Comments: 10 pages, 5 figures
Subjects: General Physics (physics.gen-ph)
Journal reference: Progress in Physics, vol 3, 60-65, 2006
Cite as: arXiv:physics/0608205v1 [physics.gen-ph]

Submission history
From: Reg Cahill [view email]
[v1] Mon, 21 Aug 2006 01:16:05 GMT (156kb)

3 posted on 06/12/2009 11:36:08 PM PDT by Kevmo (So America gets what America deserves - the destruction of its Constitution. ~Leo Donofrio, 6/1/09)
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To: Kevmo

Anisotropy definition according to Wikipedia: is the property of being directionally dependent, as opposed to isotropy, which means homogeneity in all directions. It can be defined as a difference in a physical property (absorbance, refractive index, density, etc.) for some material when measured along different axes. An example is the light coming through a polarizing lens.

4 posted on 06/12/2009 11:44:52 PM PDT by jonrick46 (The Obama Administration is a blueprint for Fabian Socialism.)
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To: All; y'all; et al

Conclusions ...
It also means that this 3-space is a dynamical system and the internal dynamics for this 3-space have already been determined [1], and which has lead to a new explanation for gravity, namely that it is caused by the refraction of either EM waves or quantum matter waves by the time dependence and inhomogeneities of the flow of the substructure of this 3-space.
***I favor the refraction of EM Waves. This would suggest that SubQuantum Kinetics is close to the target and it would explain the Befield Brown Electrogravitics Effect and the Aharonov-Bohm effect.

* H.E. Wilhelm (University of Utah) ^Ö Explanation of Anomalous
Unipolar Induction in Corotating Conductor-Magnet Arrangements by
Galilean Electrodynamics
W. Ehrenberg and R. W. Siday, Proc. Phys. Soc. London, B62, 8 (1949)
Ten years earlier than Aharonov and Bohm, Ehrenberg and Siday
formulated the science of electron optics by defining the electron
refractive-index as a function of electromagnetic potential. Near the
end of their paper, they discuss “a curious effect”, which is exactly the
Aharonov-Bohm effect. On the two sides of a magnetic flux, the vector potential has
different values. This means a different refractive index for two
geometrically equivalent paths. This difference in refractive index
would cause an observable phase shift.


Liu’s theory predicts that the electromagnetic potential acts like
a kind of “refractive index” to wave propogation, and is similar in
some respects to what was predicted in the earlier paper on electron
optics by Ehrenberg and Siday in 1949. The result is that in some
circumstances an electromagnetic potential causes a change in wavelength,
and in other circumstances causes a change in phase (AB effect). An effect
on wavelength would be manifested as a change in the envelope of the
interference pattern, rather than merely a shift in the pattern. In Liu’s
theory an exchange of energy and momentum becomes possible. His theory
is relatively easy to test and verify, but oddly or not, no one has yet
done so. Maybe because we already “know” it can’t be true?


11 posted on 06/13/2009 12:50:14 AM PDT by Kevmo (So America gets what America deserves - the destruction of its Constitution. ~Leo Donofrio, 6/1/09)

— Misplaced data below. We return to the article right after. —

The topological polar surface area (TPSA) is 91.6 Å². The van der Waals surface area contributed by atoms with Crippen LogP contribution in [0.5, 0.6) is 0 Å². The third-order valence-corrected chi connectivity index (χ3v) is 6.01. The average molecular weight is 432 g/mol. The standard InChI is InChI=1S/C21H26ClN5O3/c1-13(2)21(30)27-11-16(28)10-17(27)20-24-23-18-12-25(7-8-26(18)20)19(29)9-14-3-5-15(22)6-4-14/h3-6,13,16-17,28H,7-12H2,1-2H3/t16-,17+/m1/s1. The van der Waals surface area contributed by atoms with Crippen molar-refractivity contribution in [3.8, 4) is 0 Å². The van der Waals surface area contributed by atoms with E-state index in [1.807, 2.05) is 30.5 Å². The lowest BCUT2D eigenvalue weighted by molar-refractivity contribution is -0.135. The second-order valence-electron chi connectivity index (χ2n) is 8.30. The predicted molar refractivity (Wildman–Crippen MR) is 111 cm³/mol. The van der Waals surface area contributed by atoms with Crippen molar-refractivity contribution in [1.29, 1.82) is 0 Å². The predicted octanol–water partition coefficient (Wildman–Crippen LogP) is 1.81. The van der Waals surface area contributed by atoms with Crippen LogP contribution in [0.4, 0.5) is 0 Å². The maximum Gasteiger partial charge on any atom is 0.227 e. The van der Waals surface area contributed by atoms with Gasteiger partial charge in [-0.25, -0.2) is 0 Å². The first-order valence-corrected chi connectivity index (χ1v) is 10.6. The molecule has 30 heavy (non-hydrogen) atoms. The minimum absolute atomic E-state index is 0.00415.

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To: Kevmo

I love Free Republic for the breadth of its content. Every day there is something that opens my mind to something new to me.

16 posted on 06/13/2009 6:46:04 AM PDT by Malesherbes (Sauve Qui Peut)
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To: Kevmo; AdmSmith; bvw; callisto; ckilmer; dandelion; ganeshpuri89; gobucks; KevinDavis; ...
Lazy Saturday.
The need to detect any anisotropy has challenged physicists from the 19th century to the present day, particularly following the Michelson-Morley experiment of 1887. The problem arose when Maxwell in 1861 successfully computed the speed of light c from his unified theory of electric and magnetic fields: but what was the speed c relative to? There have been many attempts to detect any supposed light-speed anisotropy, and... there have so far been 8 successful and consistent such experiments, and as well numerous unsuccessful experiments, i.e. experiments in which no anisotropy was observed... The key point here is not whether the predicted Special Relativity effects are valid or invalid, for the experimental evidence is overwhelming that these predictions are valid, but rather whether the Lorentz or Einstein interpretation of Special Relativity is correct... the issue is whether the Special Relativity effects are caused by absolute motion of systems through a dynamical 3-space, or whether we have no 3-space and only a four-dimensional spacetime. So the question is about whether or not the 3-space can be detected by means of the anisotropy of light, since in this interpretation the speed is c only relative to this space locally. This comes down to the issue of whether 3-space or spacetime actually exists, not whether the local Special Relativity effects are valid or not. As already stated there is overwhelming evidence from 8 experiments that the speed of light is anisotropic, and with a large anisotropy at the level of 1 part in 10^3: so these experiments show that a dynamical 3-space exists, and that the spacetime concept was only a mathematical construct - it does not exist as an entity of reality, it has no ontological significance.
Thanks Kevmo.

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20 posted on 06/13/2009 2:50:07 PM PDT by SunkenCiv ( Jan 3, 2004__Profile updated Monday, January 12, 2009)
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To: Kevmo

Interesting science bump.

22 posted on 06/15/2009 12:35:01 AM PDT by FreedomCalls (It's called the "Statue of Liberty" and not the "Statue of Security." For a reason.)